Meanwhile, the recent uptick in inflation prints combined with softer economic data, has been driving the ‘stagflation’ narrative over the past month. Looking at Bloomberg trend data, stories from across sources revealed over 4,000 mentions of stagflation in September – more than at any point in the last decade.
Source: Bloomberg, News trend charts: monthly stagflation story counts. All sources on Bloomberg. 11 October 2021.
Depending on how ‘stagflation’ is characterised, it is a challenge to square a slowdown in growth with the notion of stagnating growth. The IMF recognises slowing momentum in global growth but has only revised forecasted global growth for 2021 down from 6.0% to 5.9% in its October quarterly update, and forecasted global growth for next year remains at 4.9%6. However, it does acknowledge growing regional divergences due to ‘supply disruptions’ and ‘worsening pandemic dynamics’.
At a corporate level, (while many companies are yet to report on third-quarter earnings) the emerging trend amongst S&P500 companies, according to Factset7, is one of companies warning that supply-chain disruptions, labour costs and shortages, and rising transport, freight and raw material prices, have negatively impacted earnings (or are expected to impact future results). A broadening of this theme could provoke more widespread concerns about the second-round effects of supply-chain blockages and more persistent inflationary pressures – looking at what this means for the sustainability of corporate margins or, indeed, consumer spending habits if companies maintain pricing power and push through price hikes.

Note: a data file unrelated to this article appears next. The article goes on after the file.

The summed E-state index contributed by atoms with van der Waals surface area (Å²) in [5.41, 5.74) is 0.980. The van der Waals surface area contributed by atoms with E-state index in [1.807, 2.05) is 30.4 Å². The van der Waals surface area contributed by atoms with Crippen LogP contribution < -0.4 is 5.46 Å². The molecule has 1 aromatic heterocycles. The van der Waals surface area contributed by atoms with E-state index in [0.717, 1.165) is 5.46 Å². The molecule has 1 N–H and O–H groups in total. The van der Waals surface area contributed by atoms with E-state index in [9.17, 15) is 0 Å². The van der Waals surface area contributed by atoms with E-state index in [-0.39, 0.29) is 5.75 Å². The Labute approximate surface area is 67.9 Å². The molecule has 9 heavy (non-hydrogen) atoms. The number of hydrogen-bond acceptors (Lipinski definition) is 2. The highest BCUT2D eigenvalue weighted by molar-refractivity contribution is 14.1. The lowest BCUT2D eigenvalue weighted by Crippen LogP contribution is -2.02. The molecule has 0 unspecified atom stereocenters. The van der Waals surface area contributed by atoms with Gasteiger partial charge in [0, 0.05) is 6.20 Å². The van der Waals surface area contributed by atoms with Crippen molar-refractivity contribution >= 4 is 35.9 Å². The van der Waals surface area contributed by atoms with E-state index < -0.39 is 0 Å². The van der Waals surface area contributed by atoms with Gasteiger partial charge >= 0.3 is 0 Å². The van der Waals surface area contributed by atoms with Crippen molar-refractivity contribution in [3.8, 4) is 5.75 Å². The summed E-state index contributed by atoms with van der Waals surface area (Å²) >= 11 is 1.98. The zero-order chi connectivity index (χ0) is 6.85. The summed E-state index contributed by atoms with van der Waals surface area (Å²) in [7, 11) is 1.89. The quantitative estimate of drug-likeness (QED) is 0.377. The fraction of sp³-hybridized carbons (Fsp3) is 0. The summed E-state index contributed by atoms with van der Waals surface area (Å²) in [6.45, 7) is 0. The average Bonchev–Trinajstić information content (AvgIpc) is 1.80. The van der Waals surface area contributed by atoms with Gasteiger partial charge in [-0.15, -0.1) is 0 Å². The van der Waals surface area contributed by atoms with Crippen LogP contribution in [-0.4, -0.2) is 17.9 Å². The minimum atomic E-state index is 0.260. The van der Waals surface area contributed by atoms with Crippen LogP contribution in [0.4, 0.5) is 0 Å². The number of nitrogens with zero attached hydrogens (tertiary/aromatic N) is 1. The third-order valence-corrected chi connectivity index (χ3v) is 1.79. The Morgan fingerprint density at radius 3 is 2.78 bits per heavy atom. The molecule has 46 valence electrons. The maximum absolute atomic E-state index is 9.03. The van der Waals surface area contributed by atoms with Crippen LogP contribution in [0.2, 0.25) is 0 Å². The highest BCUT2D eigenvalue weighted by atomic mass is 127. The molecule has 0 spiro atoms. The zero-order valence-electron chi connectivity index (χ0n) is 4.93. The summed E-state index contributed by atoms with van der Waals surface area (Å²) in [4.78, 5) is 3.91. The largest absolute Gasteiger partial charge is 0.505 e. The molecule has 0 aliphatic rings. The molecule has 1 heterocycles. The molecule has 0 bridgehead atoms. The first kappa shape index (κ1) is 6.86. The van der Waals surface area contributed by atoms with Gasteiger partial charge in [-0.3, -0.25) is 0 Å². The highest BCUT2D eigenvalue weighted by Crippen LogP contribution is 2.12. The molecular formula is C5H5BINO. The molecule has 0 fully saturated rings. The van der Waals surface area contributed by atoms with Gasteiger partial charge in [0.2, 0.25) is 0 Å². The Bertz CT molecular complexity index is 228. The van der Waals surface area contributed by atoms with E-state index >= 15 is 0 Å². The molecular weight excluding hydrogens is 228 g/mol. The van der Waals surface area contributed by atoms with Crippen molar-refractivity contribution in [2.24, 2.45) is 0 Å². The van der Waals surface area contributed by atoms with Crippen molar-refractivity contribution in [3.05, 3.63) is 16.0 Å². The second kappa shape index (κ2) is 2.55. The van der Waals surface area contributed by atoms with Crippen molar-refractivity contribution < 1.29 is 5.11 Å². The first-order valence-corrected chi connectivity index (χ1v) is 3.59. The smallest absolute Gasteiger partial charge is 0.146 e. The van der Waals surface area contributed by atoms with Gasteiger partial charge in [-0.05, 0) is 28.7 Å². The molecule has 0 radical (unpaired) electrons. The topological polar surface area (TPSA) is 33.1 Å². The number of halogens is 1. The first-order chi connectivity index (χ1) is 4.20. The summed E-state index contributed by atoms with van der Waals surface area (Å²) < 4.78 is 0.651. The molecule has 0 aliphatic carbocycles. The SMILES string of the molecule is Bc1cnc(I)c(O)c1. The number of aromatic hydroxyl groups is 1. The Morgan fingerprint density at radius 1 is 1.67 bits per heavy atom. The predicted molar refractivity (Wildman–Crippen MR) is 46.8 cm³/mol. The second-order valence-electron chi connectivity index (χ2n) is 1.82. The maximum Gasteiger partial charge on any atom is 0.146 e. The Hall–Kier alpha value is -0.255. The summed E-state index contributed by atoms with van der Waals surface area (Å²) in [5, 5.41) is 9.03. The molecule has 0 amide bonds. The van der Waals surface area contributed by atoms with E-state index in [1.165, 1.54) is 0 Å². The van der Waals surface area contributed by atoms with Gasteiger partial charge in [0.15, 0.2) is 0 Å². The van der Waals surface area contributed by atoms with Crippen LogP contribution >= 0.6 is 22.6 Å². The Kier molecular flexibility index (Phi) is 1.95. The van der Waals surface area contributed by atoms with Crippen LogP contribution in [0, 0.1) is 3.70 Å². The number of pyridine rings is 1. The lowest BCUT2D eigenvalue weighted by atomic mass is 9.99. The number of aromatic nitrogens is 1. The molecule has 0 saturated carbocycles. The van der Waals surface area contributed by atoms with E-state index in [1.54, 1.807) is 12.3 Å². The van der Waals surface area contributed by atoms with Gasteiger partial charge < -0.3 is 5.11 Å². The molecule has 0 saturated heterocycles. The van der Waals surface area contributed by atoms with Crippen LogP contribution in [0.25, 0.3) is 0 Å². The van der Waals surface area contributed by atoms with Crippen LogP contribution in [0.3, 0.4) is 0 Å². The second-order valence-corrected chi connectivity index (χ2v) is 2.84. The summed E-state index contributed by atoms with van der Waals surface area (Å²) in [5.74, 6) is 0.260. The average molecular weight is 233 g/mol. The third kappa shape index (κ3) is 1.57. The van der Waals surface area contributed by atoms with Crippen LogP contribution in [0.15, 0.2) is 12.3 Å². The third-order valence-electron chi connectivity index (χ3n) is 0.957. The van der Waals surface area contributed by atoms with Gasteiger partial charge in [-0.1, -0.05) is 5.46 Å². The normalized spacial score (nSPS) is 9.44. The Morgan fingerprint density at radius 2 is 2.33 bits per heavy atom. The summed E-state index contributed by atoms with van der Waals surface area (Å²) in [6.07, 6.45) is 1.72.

For now, the upside risks to inflation are causing wider concerns than the potential for a return to stagflation. With inflationary pressures seemingly remaining ‘in transit’ for longer than initially anticipated, the balance of opinion is still leaning towards the current pressures stabilising over the medium term before easing back to pre-COVID levels, as supply-chain bottlenecks are ironed out and unusual demand trends normalise. However, a degree of uncertainty remains, prompting the International Monetary Fund’s (IMF) recent call for central banks to be “very, very vigilant” and to take early action to tighten monetary policy if price pressures prove persistent.
The value of investments will fluctuate, which will cause prices to fall as well as rise and you may not get back the original amount you invested. Past performance is not a guide to future performance.